Preparing for the Fourth Industrial Revolution

Evaluating preparedness is more than knowing about IoT, AI and quantum computing. It’s knowing how to leverage these technologies.

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The Fourth Industrial Revolution is upon us. This new era of technological innovation is poised to help manufacturers boost efficiencies across engineering and sales while creating added value for their channel and optimizing the end buyer’s journey. That’s assuming that companies are willing and able to embrace the entirety of what 4IR technologies like IoT have to offer. 

Evaluating preparedness is more than a question of whether companies have heard of IoT, AI and quantum computing. It’s about whether IT decision-makers understand how to leverage these technologies to solve some of their biggest business challenges — including siloed operations, paper-heavy processes, lengthy sales cycles and clunky websites. More importantly, it’s about understanding what a company stands to lose by not adapting to the changing needs of consumers. 

Mass customization, for instance, is one of many trends inspired by our mobile-first society and the rise of 4IR. According to research from Deloitte, one in four consumers are willing to pay more for a personalized product or experience. Combine that with the “want it now” mentality created by an on-demand economy, and it becomes clear that forgoing standardization for one-off production is the name of the game. 

An Industry-Level Shift 

4IR technologies can serve as manufacturers’ greatest tools as they seek to do this quickly and profitably. However, evolving the tech stack can be easier said than done in this traditional industry. Outdated attitudes and workflows can pose barriers to offering the user-friendly customization and CPQ (configure, price, quote) capabilities. 

Procedures at manufacturing organizations don’t look much different compared to 20 or 30 years ago. Some teams are hesitant to change for fear that automated processes will eliminate the need for manpower. Others are merely unfamiliar with what it takes to implement cloud-based solutions like CPQ. They might be frozen by a fear of the unknown, not realizing that this revolution has already taken hold in other areas of their lives.

Digital natives realize that the cloud infrastructure we interact with while shopping on Amazon is the same one enabling 3D printing, for instance. If manufacturers hope to revolutionize their tech stack, they must first become familiar with these next-gen solutions on a practical level. A shift of that scale takes time, know-how and a shared belief that 4IR technologies can accomplish far more than expected. 

How Manufacturers Can Prepare for 4IR 

It’s not too late for manufacturers to assess the gap between where they are and where they’d like to be on the road to digital transformation. The following signs can help IT decision-makers recognize whether their company is at risk of falling behind:

  • Decisions are made in a vacuum. It’s not uncommon for manufacturing companies to operate in silos. Sales and engineering teams tend to function independently, as salespeople aspire to accommodate as many custom preferences as possible. With zero insight into the sales arm,  engineers are left to generate CAD drawings and estimate quotes using highly manual, time-intensive processes. It could take several weeks to provide an estimate to sales teams — assuming that a customer hasn’t already moved on to a competitor in favor of a self-guided, tech-enabled experience with real-time quoting. Encouraging direct and consistent communication across departments is a great first step in initiating a digital transformation.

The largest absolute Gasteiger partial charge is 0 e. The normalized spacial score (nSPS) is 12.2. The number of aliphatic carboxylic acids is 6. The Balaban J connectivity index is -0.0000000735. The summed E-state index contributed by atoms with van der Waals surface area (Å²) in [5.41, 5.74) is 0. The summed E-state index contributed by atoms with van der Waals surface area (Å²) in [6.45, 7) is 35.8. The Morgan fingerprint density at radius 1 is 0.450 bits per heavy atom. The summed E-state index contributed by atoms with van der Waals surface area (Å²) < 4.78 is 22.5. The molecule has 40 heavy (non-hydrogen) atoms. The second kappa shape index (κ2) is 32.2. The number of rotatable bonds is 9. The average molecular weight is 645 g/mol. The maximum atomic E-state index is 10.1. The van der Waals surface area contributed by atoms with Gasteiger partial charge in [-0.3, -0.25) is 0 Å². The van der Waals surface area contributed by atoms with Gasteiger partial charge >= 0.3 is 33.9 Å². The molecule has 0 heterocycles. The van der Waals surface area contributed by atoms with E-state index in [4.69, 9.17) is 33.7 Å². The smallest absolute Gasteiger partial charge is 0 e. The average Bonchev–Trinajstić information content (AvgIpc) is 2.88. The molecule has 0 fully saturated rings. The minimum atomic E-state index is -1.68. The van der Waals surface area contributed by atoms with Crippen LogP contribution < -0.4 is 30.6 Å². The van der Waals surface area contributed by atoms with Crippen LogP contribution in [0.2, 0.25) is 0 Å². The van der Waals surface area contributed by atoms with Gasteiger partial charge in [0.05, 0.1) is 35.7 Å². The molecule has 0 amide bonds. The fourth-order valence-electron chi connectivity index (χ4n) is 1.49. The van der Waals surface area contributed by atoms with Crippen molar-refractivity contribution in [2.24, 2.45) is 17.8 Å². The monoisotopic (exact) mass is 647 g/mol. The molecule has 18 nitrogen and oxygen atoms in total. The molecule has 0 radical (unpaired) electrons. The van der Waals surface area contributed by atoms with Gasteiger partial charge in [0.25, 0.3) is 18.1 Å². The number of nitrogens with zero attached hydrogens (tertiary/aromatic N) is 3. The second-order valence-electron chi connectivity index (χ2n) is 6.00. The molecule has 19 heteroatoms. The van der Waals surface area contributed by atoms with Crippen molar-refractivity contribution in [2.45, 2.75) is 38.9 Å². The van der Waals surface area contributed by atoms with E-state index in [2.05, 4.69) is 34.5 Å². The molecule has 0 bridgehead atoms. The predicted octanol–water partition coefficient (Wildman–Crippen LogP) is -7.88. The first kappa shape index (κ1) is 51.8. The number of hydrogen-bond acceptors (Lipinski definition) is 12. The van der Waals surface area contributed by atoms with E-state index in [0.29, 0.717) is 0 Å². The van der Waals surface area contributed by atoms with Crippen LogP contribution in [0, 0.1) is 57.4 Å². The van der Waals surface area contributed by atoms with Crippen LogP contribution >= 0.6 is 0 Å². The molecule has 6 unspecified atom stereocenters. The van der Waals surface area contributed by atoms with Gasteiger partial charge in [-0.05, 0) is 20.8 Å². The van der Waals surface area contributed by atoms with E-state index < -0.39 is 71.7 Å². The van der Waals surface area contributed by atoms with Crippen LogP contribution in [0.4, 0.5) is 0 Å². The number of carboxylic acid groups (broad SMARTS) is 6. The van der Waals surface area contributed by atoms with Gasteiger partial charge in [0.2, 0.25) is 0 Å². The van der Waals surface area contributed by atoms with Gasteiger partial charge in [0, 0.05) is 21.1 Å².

• IT prefers an in-house approach. When it comes to answering the consumer call for customization, CPQ solutions stand out as the most viable option. But, IT teams may push to keep full development and ownership of the platform in-house. Some manufacturers underestimate the technical expertise it takes to develop a proprietary solution that suits their unique needs — and specialists in this area are already few and far between. Eighty-six percent of business leaders thought their organizations were doing enough to create a workforce for 4IR in 2018, but this year, only 47 percent are as confident. The best path forward in light of the current tech skills shortage can be to enlist the support of a third-party solution provider that can design a new mass customization workflow along a realistic timeline. More importantly, they’re able to empower your team with easy-to-learn instructions for managing the back-end moving forward.
  • Perfection is a KPI. IT decision-makers can sell themselves short when they attempt to fully perfect a CPQ solution before launching. The pressure to completely overhaul an existing workflow and replace it with a fail-proof tool can easily cause manufacturers to stall on the road to digital transformation. Rather than testing an endless string of prototypes, IT teams can benefit from embracing an iterative process. If they dare to start small, they can pivot and refine based on trial and error. This approach leads to the development of an agile CPQ solution that grows with an organization, as opposed to a series of fits and starts.

Manufacturers are in a unique position to thrive as physical and digital worlds merge in the age of 4IR. Reframing corporate mindsets, looking outward and selecting the right third-party solution provider can easily equip the least-prepared companies to embrace automation in this transformative era.

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